Inside Post-Accident Drug Testing

drug testing

According to the U.S. Department of Labor, drug and alcohol use at work may contribute to 65% of on-the-job accidents. Substance abuse contributes to 38% to 50% of workers’ compensation claims. On-the-job drug usage also contributes to high rates of absenteeism, decreased productivity, and introduces unnecessary safety risks to all employees. Therefore, implementing a post-accident drug testing (PADT) program is one of the foundational risk management programs employers should implement to help reduce workplace injuries and improve safety and productivity. Employers should develop a PADT policy as part of a holistic Substance Abuse Program. The Program should be provided to all employees upon hire and any time changes are made. PADTs should be conducted consistently and in accordance with the company’s Substance Abuse Program.

10-Panel Testing Provides a Clearer Picture

Traditionally, a five-panel test has been used by employers with a PADT program. This test generally detects five different drugs: cocaine, amphetamines, opiates, PCP, and marijuana. Over time, drug use has changed to include a wider variety of substances, as well as those that are synthetic in nature. The 10-panel screening process tests for the same drugs as the five-panel test, and, while there may be variations among facilities and labs, it generally tests for barbiturates, benzodiazepine (valium), methadone, methaqualone, and propoxyphene.

A 10-panel drug screen enhances the employer’s ability to evaluate the root cause for a workplace incident that harmed or could have harmed employees, especially when the testing occurs within 12 hours of an incident.

Testing for Marijuana in Today’s Landscape

Both recreational and medicinal cannabis are legal in many states while in other states only medical marijuana is legal. In some states, all forms of marijuana are illegal. The use of marijuana could complicate the PADT, particularly in states where recreational and/or medical cannabis is legal. Because marijuana stays in the system for a very long time (detection windows for marijuana could be up to six weeks), a traditional urine-based drug test will not accurately reflect when the drug was taken and subsequently whether it impaired the employee and contributed to the injury. To better detect the timing of marijuana use, an employer can require a saliva-based swab drug test, which is easy for the employee to administer himself/herself and for the employer to observe. A swab test can generally detect marijuana use in the last 24 hours (even within the last hour). Testing accuracy is critical, as it helps an employer in making an employment-related decision (employee assistance, termination, etc.) for those individuals who test positive.

It’s also important to note that in most states, if you receive a positive result from the saliva-based drug test, the results must be sent to a certified laboratory to analyze and provide confirmation of the results. Confirmation of all positive results should be sent to the insurance carrier immediately. If an employee refuses to take the swab test, this should also be communicated to the carrier, which could affect claim compensability.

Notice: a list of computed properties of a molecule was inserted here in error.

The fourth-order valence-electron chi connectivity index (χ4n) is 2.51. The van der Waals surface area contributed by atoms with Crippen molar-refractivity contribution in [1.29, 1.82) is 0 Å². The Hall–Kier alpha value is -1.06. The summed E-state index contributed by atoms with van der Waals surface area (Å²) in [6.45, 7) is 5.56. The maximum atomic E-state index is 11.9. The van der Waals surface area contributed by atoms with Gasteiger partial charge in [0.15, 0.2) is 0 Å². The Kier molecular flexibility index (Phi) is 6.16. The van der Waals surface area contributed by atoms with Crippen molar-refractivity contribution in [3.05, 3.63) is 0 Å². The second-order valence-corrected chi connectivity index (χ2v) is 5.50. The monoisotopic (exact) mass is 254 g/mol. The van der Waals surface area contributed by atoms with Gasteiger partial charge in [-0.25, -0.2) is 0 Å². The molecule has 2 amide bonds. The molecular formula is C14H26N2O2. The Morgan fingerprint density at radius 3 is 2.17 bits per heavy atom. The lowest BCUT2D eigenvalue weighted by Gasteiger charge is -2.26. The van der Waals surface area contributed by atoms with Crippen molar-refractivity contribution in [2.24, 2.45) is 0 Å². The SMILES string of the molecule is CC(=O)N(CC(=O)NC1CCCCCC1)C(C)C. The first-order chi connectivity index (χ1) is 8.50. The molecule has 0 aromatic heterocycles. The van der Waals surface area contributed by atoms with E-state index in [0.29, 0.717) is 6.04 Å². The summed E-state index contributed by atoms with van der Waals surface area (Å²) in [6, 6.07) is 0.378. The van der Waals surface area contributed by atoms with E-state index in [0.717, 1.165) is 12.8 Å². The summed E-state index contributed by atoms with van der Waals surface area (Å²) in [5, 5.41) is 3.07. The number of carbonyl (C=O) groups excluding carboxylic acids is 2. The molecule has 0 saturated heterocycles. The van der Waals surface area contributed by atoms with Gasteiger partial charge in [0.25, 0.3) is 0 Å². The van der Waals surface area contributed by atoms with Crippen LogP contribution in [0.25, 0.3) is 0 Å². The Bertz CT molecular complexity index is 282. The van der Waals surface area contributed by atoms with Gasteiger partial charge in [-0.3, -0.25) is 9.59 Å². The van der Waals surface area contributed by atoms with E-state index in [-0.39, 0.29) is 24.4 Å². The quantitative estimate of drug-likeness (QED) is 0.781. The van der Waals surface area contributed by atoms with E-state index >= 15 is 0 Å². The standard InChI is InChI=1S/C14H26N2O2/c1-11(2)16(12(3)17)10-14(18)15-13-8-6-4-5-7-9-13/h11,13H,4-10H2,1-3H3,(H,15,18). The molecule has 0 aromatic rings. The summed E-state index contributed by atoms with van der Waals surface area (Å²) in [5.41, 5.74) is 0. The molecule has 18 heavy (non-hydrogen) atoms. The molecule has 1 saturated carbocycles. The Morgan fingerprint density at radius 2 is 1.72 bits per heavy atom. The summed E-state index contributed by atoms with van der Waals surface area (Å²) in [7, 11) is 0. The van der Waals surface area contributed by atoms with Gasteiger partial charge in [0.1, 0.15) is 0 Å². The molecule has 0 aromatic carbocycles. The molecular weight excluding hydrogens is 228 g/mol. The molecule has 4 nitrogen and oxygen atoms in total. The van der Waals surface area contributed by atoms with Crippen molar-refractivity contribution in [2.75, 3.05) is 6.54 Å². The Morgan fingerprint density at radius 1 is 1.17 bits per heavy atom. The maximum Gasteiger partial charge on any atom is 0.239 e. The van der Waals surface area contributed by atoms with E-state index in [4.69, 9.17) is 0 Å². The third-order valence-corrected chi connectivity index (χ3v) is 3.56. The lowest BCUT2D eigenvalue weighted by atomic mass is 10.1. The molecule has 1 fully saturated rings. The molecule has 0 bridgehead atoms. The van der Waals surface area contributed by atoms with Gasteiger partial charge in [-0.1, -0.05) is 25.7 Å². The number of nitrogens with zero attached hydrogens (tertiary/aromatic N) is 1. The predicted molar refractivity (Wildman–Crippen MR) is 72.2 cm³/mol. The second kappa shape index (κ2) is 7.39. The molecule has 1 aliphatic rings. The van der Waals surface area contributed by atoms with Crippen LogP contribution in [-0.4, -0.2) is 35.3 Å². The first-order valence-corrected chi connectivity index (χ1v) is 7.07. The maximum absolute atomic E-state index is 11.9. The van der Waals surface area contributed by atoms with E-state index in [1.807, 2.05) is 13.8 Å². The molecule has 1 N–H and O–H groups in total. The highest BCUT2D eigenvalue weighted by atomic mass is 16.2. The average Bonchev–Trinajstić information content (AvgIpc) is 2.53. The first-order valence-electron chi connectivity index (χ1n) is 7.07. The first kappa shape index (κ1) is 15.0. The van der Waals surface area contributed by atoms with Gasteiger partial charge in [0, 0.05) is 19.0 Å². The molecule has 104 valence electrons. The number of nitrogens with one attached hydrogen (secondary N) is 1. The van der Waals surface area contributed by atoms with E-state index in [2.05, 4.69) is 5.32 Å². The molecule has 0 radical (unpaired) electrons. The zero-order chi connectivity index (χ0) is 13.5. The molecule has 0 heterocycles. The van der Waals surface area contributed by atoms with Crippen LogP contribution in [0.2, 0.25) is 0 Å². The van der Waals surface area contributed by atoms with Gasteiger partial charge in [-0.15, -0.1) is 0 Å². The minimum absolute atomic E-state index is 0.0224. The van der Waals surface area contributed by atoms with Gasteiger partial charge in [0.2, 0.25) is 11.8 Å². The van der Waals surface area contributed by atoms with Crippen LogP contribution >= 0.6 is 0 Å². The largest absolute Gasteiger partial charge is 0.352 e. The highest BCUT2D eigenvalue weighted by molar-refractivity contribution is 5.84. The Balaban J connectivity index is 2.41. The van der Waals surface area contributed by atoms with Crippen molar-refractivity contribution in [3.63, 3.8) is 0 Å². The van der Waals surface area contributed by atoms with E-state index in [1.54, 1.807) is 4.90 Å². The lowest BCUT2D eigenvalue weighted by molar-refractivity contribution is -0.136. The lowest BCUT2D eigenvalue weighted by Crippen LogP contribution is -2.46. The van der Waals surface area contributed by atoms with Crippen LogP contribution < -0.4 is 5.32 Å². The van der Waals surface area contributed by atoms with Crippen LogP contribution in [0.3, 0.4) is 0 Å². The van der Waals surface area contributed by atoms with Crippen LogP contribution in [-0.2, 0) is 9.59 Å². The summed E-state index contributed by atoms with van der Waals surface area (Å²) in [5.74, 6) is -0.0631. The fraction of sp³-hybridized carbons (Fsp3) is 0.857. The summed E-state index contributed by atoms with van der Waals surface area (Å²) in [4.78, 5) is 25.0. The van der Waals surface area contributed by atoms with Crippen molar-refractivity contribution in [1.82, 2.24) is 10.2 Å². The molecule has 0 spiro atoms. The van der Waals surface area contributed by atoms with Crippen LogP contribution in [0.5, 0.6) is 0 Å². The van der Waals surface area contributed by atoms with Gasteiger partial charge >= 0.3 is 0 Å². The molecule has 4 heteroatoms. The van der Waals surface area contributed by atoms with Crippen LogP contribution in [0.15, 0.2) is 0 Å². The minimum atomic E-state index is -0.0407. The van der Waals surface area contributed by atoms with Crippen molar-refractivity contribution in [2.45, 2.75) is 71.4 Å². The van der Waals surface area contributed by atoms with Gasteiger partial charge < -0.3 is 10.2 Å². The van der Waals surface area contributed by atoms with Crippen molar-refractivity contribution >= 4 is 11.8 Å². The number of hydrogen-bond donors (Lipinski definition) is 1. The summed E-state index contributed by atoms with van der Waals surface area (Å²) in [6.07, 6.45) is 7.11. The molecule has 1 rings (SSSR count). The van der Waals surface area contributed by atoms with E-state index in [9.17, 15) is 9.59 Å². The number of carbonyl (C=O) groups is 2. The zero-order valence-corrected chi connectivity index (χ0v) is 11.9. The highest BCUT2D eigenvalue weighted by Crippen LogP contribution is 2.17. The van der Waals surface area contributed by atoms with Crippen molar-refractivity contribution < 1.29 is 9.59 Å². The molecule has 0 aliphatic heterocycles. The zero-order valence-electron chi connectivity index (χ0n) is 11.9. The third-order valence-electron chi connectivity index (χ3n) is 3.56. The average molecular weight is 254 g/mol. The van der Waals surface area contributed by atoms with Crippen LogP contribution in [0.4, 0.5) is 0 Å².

OSHA’s Position on PADT

In May 2016, OSHA proposed a rule which stated that employers were largely prohibited from conducting PADT on employees who had sustained a workplace injury. OSHA further stated that PADT could be deemed as retaliatory, unless it was clear that the drug test could show actual impairment and the drug usage is likely to have caused the accident. Understandably, many employers were confused about the rule and several industry groups even sued OSHA to delay the proposal from becoming law. The proposed rule contained many contradictory terms and ideas. 

In 2018, OSHA clarified its position, stating they “do not prohibit post-incident drug testing” and that “employers who do so promote workplace safety and health.”  The agency’s clarification basically says that, if administered as part of a root-cause analysis, PADT is completely legal. To illustrate the point further, a very simple question may be asked:  “How does an organization know that any given accident is not directly affected by an employee’s use of drugs?”  The answer is simple: They cannot possibly know unless a PADT is conducted for all parties involved in that accident. For this reason, employers should remain confident that conducting PADT is not only legal, but a requirement of a robust, comprehensive risk management program.

About Prescient National 

Prescient National works with employers to implement PADTs with 10-panel testing along with swab drug testing to help pinpoint the root cause of an accident. As a result of our claims investigations, we have found that 10-panel testing is the most effective approach to take in better understanding what may have contributed to an accident. Our goal is to help our clients reduce injuries in the workplace and foster a culture of safety.

We offer workers’ compensation solutions to employers based on their individual needs, risk-taking appetite, and loss history: guaranteed cost policies small-, midsize-, and large-deductible policies, retrospective rating policies, excess/self-insurance, and captive options. 

Share this
Share on twitter
Share on facebook
Share on linkedin
Share on email

    Contact Name:
    Employer Name:
    Email:
    Phone Number:

      Contact Name:
      Employer Name:
      Email:
      Phone Number:

      I am interested in (you can select more than one):

      Early Return-to-WorkPost-Accident Drug TestingHiring PracticesAccident Investigation

      Talk to an Expert

      An expert representative will contact you immediately.